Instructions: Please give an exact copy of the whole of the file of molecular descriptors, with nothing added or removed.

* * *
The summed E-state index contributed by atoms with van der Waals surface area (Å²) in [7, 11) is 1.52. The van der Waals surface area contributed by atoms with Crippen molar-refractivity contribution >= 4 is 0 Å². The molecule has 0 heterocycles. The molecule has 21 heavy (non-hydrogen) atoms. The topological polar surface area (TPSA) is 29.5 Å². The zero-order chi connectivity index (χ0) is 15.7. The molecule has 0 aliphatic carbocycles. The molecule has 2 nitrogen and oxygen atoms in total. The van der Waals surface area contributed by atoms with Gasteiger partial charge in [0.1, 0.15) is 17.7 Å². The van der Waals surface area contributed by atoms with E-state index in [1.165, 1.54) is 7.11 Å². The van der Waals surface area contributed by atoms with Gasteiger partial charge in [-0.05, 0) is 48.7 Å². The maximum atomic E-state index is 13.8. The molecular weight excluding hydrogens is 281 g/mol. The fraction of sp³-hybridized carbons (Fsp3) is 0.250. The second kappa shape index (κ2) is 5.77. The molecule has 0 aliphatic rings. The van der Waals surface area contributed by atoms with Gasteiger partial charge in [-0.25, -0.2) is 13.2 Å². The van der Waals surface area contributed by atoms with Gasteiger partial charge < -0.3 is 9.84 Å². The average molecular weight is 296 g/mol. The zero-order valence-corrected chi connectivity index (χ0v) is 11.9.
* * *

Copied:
The summed E-state index contributed by atoms with van der Waals surface area (Å²) in [7, 11) is 1.52. The van der Waals surface area contributed by atoms with Crippen molar-refractivity contribution >= 4 is 0 Å². The molecule has 0 heterocycles. The molecule has 21 heavy (non-hydrogen) atoms. The topological polar surface area (TPSA) is 29.5 Å². The zero-order chi connectivity index (χ0) is 15.7. The molecule has 0 aliphatic carbocycles. The molecule has 2 nitrogen and oxygen atoms in total. The van der Waals surface area contributed by atoms with Gasteiger partial charge in [0.1, 0.15) is 17.7 Å². The van der Waals surface area contributed by atoms with E-state index in [1.165, 1.54) is 7.11 Å². The van der Waals surface area contributed by atoms with Gasteiger partial charge in [-0.05, 0) is 48.7 Å². The maximum atomic E-state index is 13.8. The molecular weight excluding hydrogens is 281 g/mol. The fraction of sp³-hybridized carbons (Fsp3) is 0.250. The second kappa shape index (κ2) is 5.77. The molecule has 0 aliphatic rings. The van der Waals surface area contributed by atoms with Gasteiger partial charge in [-0.25, -0.2) is 13.2 Å². The van der Waals surface area contributed by atoms with Gasteiger partial charge < -0.3 is 9.84 Å². The average molecular weight is 296 g/mol. The zero-order valence-corrected chi connectivity index (χ0v) is 11.9.